The Advantages of Sealed Bearings

Sealed bearings differ from shielded or open bearings in that they cannot be relubricated once the lubrication breaks down or leaks out. Although this results in a shorter overall lifespan than that of properly maintained shielded or open bearings, sealed bearings, when used properly, still have a number of advantages over unsealed bearings.


Unsealed bearings must be lubricated at regular intervals to prevent failure, whereas sealed bearings are lubricated by the manufacturer and never need to be lubricated again. This saves labour, no matter what the application, but it is particularly valuable when the bearing is located in an inaccessible part of the machine. Unsealed bearings in hard-to-reach places often require partial disassembly of surrounding components to perform maintenance on the bearing.


The same route that allows the addition of lubricant to unsealed bearings also allows entry of contaminants, which increase wear and tear and shorten the life of the part. Sealed bearings do not offer an entrance path for contaminants, as long as the seal is intact; the same covering that keeps the lubricant inside keeps out everything else. The reverse is also true; failure of the seal soon results in the failure of the bearing.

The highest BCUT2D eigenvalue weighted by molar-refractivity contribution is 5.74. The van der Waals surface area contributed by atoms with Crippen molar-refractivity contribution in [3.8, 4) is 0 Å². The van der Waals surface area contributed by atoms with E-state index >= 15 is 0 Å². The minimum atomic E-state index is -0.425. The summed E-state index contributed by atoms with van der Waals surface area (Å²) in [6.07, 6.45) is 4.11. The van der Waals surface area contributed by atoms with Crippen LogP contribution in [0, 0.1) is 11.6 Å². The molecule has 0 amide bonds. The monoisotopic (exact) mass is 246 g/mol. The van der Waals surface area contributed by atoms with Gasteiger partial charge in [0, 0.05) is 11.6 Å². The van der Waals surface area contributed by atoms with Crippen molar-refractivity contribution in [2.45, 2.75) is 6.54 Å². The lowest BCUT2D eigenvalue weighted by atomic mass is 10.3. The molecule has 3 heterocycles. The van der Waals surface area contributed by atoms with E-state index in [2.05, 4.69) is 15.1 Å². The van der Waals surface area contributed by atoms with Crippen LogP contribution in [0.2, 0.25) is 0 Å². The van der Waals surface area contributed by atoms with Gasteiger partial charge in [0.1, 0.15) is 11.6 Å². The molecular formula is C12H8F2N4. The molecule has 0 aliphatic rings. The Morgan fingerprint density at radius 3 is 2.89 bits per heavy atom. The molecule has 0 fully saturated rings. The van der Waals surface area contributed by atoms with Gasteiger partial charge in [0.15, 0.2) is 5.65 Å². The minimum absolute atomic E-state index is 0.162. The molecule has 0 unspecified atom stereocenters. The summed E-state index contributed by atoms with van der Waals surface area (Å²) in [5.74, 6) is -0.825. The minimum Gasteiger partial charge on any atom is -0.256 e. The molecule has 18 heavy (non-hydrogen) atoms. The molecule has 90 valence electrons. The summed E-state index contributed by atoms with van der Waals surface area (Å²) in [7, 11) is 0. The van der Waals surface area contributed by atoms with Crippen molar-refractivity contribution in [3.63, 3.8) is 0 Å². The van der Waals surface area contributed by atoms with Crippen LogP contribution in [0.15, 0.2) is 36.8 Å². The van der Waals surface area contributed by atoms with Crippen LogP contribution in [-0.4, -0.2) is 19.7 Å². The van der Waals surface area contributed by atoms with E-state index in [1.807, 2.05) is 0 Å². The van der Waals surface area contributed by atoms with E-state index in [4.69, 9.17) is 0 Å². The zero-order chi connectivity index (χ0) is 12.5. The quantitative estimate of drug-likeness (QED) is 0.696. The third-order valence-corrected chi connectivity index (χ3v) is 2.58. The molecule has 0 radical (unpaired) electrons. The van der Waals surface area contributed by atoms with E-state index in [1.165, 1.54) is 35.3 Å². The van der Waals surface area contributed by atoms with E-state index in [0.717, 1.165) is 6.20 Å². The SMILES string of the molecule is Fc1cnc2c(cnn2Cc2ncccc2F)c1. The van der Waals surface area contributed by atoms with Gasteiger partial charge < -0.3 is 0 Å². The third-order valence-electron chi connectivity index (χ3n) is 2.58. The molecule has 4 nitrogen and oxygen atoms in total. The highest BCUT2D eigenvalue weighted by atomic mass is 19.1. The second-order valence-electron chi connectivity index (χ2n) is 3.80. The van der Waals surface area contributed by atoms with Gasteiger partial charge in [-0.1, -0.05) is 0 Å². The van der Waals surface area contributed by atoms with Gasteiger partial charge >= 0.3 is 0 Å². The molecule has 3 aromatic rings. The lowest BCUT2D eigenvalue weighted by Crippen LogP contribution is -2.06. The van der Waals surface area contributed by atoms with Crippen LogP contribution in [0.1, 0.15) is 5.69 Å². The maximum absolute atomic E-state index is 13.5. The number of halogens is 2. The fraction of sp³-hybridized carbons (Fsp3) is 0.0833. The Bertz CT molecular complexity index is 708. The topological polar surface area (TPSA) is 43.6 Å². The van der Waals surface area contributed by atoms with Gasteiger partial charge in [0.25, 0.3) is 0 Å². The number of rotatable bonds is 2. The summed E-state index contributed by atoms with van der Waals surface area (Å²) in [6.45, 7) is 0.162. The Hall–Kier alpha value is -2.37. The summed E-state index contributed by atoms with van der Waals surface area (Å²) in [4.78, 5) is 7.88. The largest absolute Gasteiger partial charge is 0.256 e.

Sealed bearings eliminate the potential for accidental over-lubrication. Unsealed bearings fail more frequently from over-greasing than from under-greasing. This requires the proper use of sealed bearings; never install a grease fitting on a sealed bearing or attempt to force grease into it. Clearly mark machinery with sealed bearings to ensure that any technician who works on it knows not to try to lubricate them.

Contact vs. Noncontact

Sealed bearings can be of either the contact or noncontact type. The seal in a contact bearing touches the inner race, or the inner track on which the ball bearings spin. This keeps out moisture more effectively but results in quicker wear and higher operating temperatures. Noncontact bearings have a seal that does not touch the inner race. They run cooler and with less friction but are not as effective at excluding moisture from the bearing.

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About the Author

Based in central Missouri, Rachel Steffan has been writing since 2005. She has contributed to several online publications, specializing in sustainable agriculture, food, health and nutrition. Steffan holds a Bachelor of Science in agriculture from Truman State University.